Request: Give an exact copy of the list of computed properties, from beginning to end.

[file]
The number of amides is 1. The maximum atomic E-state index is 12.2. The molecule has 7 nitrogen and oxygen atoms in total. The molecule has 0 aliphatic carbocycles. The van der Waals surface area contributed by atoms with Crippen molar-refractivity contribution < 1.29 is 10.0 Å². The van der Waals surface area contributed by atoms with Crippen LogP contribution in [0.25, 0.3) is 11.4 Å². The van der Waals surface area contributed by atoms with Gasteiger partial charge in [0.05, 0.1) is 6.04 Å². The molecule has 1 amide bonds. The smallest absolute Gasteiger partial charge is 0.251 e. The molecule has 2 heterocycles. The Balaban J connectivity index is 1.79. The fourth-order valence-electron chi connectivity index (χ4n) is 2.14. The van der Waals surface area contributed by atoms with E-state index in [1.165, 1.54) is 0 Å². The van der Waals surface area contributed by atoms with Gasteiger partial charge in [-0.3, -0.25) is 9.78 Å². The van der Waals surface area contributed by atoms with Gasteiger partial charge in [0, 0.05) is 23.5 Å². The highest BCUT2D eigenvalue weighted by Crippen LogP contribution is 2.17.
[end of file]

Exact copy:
The number of amides is 1. The maximum atomic E-state index is 12.2. The molecule has 7 nitrogen and oxygen atoms in total. The molecule has 0 aliphatic carbocycles. The van der Waals surface area contributed by atoms with Crippen molar-refractivity contribution < 1.29 is 10.0 Å². The van der Waals surface area contributed by atoms with Crippen LogP contribution in [0.25, 0.3) is 11.4 Å². The van der Waals surface area contributed by atoms with Gasteiger partial charge in [0.05, 0.1) is 6.04 Å². The molecule has 1 amide bonds. The smallest absolute Gasteiger partial charge is 0.251 e. The molecule has 2 heterocycles. The Balaban J connectivity index is 1.79. The fourth-order valence-electron chi connectivity index (χ4n) is 2.14. The van der Waals surface area contributed by atoms with E-state index in [1.165, 1.54) is 0 Å². The van der Waals surface area contributed by atoms with Gasteiger partial charge in [-0.3, -0.25) is 9.78 Å². The van der Waals surface area contributed by atoms with Gasteiger partial charge in [0, 0.05) is 23.5 Å². The highest BCUT2D eigenvalue weighted by Crippen LogP contribution is 2.17.